President Bush issued one of his infamous "signing statements" for HR 199 - the "USA PATRIOT Improvement and Reauthorization Act of 2005". In it, he seems to say that he will ignore reporting provisions specifically laid out by his own party.
Orin Kerr sums it up at The Volokh Conspiracy.
Some influential lawyers in the Administration believe that Congress has only limited ability to interfere with the executive branch, and such statements express the Administration's intent not to follow provisions that its lawyers believe interfere with executive power. In most cases, we don't know what the statements mean: the executive branch announces that it is taking a position based on its view of Article II, but never discloses exactly what that position is.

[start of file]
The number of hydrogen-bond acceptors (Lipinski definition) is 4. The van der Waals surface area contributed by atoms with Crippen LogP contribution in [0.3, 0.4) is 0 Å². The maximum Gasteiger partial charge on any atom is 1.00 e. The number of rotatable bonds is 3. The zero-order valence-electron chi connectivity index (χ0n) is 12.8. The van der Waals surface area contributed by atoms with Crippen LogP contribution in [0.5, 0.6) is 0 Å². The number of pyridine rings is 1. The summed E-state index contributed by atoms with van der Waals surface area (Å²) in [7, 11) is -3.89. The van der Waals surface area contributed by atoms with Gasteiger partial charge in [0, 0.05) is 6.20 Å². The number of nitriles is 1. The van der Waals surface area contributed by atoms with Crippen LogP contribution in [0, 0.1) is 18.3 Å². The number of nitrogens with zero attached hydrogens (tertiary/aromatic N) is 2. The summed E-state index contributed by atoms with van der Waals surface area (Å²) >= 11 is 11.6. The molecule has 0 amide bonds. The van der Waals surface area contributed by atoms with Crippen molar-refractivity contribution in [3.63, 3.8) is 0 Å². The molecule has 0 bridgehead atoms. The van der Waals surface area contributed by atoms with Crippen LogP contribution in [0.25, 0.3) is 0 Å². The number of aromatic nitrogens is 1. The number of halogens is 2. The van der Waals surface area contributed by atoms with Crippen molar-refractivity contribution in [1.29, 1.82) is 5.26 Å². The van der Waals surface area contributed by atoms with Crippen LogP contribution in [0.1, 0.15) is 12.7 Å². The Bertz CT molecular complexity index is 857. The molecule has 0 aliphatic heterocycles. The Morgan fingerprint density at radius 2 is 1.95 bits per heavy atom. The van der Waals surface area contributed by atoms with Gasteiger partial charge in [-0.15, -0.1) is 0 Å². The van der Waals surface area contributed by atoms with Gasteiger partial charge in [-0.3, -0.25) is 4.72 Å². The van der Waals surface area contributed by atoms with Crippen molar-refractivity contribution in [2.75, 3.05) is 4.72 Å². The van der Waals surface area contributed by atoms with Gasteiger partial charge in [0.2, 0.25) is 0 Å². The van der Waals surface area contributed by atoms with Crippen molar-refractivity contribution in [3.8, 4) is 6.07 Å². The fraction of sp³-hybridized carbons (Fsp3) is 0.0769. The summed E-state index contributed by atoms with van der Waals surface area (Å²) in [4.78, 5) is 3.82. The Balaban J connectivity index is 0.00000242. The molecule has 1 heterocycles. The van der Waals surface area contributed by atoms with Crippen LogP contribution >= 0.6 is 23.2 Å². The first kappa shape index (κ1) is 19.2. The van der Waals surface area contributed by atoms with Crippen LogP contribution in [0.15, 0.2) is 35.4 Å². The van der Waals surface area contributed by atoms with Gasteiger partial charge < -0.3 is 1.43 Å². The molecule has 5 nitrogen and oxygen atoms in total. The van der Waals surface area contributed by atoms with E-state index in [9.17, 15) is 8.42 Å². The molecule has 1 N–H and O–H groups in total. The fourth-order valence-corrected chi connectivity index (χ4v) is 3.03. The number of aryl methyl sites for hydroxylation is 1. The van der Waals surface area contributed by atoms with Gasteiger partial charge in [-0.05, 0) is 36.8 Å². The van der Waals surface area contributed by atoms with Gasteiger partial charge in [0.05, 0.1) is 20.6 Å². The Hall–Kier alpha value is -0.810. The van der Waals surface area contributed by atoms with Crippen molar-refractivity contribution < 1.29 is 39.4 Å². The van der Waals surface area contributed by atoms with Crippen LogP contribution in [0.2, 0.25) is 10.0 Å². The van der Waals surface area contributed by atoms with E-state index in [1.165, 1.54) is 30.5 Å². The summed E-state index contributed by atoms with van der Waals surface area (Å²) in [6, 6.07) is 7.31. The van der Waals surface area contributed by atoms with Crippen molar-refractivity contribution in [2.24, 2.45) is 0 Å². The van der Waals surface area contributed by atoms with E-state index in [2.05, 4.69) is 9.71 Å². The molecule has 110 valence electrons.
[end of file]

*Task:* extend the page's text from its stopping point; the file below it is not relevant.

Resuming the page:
Congress has required DOJ to conduct audits and file reports, and we'll presumably learn the executive branch's view of the law when it refuses to comply in whole or in part with Congress's requirements.
One of the most troubling qualifications, I think, is this:
The executive branch shall construe the provisions...in a manner consistent with the President's constitutional authority to supervise the unitary executive branch and to withhold information the disclosure of which could impair foreign relations, national security, the deliberative processes of the Executive, or the performance of the Executive's constitutional duties. *
Think of what all that implies - impair foreign relations? the deliberative processes of the Executive? I think this is another invocation of the new anti-embarrassment legal principle. Of course, as Kerr rightly notes, we won't know until it happens. If there's one thing we're never going to get from this administration, it's a straight answer.
On a lighter note, I think it would be great if there was a Constitutional requirement that the President explain, in his own words, what his statements mean.
* Emphasis mine.